How Google Instant will (and won’t) impact your optimization strategy.

If you’re a Googler you’ve probably noticed that the search engine is running at faster-than-lightning speed. It’s called Google Instant and it’s the search giant’s latest upgrade—allowing users to see results as they type.*

No longer do you have to find ways to kill time while you wait for your search results to appear. Or waste precious moments clicking “Search” or hitting that pesky Enter key. (Your pinky will thank you.) According to Google, this innovation can save you 2-5 seconds per search. So if you do 12 searches a day, you could regain a full minute in productivity. Imagine the possibilities!

Sarcasm aside, Instant is a pretty neat feature. And like everything Google does, it has web marketing pros speculating about impact on SEO. More on that below.

First things first. How does it work?

If you have the right browser, the best thing to do is try it yourself. Otherwise, here’s a brief explanation: As soon as you start to search for something, results appear.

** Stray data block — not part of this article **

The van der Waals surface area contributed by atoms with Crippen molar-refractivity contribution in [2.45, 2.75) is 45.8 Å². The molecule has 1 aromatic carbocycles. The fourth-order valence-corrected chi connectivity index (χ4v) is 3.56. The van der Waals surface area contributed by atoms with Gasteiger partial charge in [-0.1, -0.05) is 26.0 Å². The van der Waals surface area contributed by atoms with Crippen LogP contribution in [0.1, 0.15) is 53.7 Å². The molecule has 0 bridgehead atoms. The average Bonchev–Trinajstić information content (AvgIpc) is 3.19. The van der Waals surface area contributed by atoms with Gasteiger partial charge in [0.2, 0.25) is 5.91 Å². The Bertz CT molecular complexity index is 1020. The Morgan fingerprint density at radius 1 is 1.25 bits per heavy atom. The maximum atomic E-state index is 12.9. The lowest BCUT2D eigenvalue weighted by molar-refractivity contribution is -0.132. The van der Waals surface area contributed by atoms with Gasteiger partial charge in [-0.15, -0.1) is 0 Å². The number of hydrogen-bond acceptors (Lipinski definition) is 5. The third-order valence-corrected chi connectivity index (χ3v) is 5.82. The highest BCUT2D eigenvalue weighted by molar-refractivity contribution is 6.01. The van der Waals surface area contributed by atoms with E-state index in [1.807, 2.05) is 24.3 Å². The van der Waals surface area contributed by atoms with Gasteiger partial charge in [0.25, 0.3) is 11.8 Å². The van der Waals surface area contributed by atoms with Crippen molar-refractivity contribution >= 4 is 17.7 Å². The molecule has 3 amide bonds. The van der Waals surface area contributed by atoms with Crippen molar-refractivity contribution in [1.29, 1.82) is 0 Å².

With each word you add, and often with each letter, those results change to become more specific to your query.

Meanwhile, suggestions automatically appear in the search bar. As you type, these are also instantly updated with predictions based on search popularity. In this example, if “prostate cancer symptoms” was what I was looking for, I could stop typing right now because the results for this query have already appeared.

Since Google Instant debuted a few weeks ago, I’ve spent quite a bit of time with it (all work-related, of course). At first it was really distracting—my eyes kept shifting down every time the text below would change.